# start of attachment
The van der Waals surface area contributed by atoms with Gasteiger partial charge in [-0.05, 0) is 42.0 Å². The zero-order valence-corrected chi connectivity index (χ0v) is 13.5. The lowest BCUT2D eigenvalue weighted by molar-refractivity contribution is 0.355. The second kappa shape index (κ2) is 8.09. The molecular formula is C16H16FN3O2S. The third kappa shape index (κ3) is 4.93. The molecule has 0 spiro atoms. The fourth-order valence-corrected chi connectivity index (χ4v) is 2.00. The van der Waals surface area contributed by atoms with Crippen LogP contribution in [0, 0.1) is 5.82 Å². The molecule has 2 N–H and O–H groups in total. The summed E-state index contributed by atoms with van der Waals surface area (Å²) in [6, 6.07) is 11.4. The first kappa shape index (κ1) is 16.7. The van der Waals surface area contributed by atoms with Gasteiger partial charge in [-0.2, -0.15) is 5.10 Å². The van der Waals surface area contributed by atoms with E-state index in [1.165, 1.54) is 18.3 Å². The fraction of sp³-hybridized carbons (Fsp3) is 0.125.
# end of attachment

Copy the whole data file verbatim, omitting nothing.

The van der Waals surface area contributed by atoms with Gasteiger partial charge in [-0.05, 0) is 42.0 Å². The zero-order valence-corrected chi connectivity index (χ0v) is 13.5. The lowest BCUT2D eigenvalue weighted by molar-refractivity contribution is 0.355. The second kappa shape index (κ2) is 8.09. The molecular formula is C16H16FN3O2S. The third kappa shape index (κ3) is 4.93. The molecule has 0 spiro atoms. The fourth-order valence-corrected chi connectivity index (χ4v) is 2.00. The van der Waals surface area contributed by atoms with Crippen LogP contribution in [0, 0.1) is 5.82 Å². The molecule has 2 N–H and O–H groups in total. The summed E-state index contributed by atoms with van der Waals surface area (Å²) in [6, 6.07) is 11.4. The first kappa shape index (κ1) is 16.7. The van der Waals surface area contributed by atoms with Gasteiger partial charge in [-0.2, -0.15) is 5.10 Å². The van der Waals surface area contributed by atoms with E-state index in [1.165, 1.54) is 18.3 Å². The fraction of sp³-hybridized carbons (Fsp3) is 0.125.